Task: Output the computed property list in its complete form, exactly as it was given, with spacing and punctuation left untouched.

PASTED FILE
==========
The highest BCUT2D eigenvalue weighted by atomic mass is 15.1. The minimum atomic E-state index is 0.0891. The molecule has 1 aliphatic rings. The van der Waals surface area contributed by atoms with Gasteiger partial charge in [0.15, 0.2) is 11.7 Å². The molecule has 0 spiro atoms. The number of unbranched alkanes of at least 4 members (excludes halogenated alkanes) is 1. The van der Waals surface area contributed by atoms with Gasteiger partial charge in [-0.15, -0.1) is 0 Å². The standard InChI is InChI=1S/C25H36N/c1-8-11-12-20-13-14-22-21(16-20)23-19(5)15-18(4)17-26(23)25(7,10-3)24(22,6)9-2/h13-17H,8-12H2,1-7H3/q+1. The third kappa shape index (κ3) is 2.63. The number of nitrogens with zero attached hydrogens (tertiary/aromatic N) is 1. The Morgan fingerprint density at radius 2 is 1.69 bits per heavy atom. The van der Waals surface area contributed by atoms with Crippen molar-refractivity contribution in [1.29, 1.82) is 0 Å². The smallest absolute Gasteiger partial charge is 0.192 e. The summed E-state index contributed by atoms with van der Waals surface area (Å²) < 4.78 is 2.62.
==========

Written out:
The highest BCUT2D eigenvalue weighted by atomic mass is 15.1. The minimum atomic E-state index is 0.0891. The molecule has 1 aliphatic rings. The van der Waals surface area contributed by atoms with Gasteiger partial charge in [0.15, 0.2) is 11.7 Å². The molecule has 0 spiro atoms. The number of unbranched alkanes of at least 4 members (excludes halogenated alkanes) is 1. The van der Waals surface area contributed by atoms with Gasteiger partial charge in [-0.15, -0.1) is 0 Å². The standard InChI is InChI=1S/C25H36N/c1-8-11-12-20-13-14-22-21(16-20)23-19(5)15-18(4)17-26(23)25(7,10-3)24(22,6)9-2/h13-17H,8-12H2,1-7H3/q+1. The third kappa shape index (κ3) is 2.63. The number of nitrogens with zero attached hydrogens (tertiary/aromatic N) is 1. The Morgan fingerprint density at radius 2 is 1.69 bits per heavy atom. The van der Waals surface area contributed by atoms with Crippen molar-refractivity contribution in [1.29, 1.82) is 0 Å². The smallest absolute Gasteiger partial charge is 0.192 e. The summed E-state index contributed by atoms with van der Waals surface area (Å²) < 4.78 is 2.62.